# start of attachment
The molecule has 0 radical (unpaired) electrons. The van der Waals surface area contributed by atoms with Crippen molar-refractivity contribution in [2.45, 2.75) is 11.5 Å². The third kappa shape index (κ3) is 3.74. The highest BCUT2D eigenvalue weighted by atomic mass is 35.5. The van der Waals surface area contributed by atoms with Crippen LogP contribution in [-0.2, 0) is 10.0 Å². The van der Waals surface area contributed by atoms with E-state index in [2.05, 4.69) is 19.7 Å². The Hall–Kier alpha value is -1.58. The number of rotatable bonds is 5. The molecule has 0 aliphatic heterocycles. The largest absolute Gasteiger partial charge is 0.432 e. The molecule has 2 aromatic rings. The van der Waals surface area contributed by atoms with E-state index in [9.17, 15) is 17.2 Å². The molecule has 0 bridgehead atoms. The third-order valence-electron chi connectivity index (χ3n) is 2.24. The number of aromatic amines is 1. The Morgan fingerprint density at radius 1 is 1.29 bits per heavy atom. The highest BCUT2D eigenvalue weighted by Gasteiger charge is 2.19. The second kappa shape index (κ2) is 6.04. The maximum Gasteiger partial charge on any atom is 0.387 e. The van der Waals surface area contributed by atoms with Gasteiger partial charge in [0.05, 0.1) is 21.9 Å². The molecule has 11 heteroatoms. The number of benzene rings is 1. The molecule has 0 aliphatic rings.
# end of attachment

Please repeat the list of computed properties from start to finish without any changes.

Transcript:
The molecule has 0 radical (unpaired) electrons. The van der Waals surface area contributed by atoms with Crippen molar-refractivity contribution in [2.45, 2.75) is 11.5 Å². The third kappa shape index (κ3) is 3.74. The highest BCUT2D eigenvalue weighted by atomic mass is 35.5. The van der Waals surface area contributed by atoms with Crippen LogP contribution in [-0.2, 0) is 10.0 Å². The van der Waals surface area contributed by atoms with E-state index in [2.05, 4.69) is 19.7 Å². The Hall–Kier alpha value is -1.58. The number of rotatable bonds is 5. The molecule has 0 aliphatic heterocycles. The largest absolute Gasteiger partial charge is 0.432 e. The molecule has 2 aromatic rings. The van der Waals surface area contributed by atoms with E-state index in [9.17, 15) is 17.2 Å². The molecule has 0 bridgehead atoms. The third-order valence-electron chi connectivity index (χ3n) is 2.24. The number of aromatic amines is 1. The Morgan fingerprint density at radius 1 is 1.29 bits per heavy atom. The highest BCUT2D eigenvalue weighted by Gasteiger charge is 2.19. The second kappa shape index (κ2) is 6.04. The maximum Gasteiger partial charge on any atom is 0.387 e. The van der Waals surface area contributed by atoms with Gasteiger partial charge in [0.05, 0.1) is 21.9 Å². The molecule has 11 heteroatoms. The number of benzene rings is 1. The molecule has 0 aliphatic rings.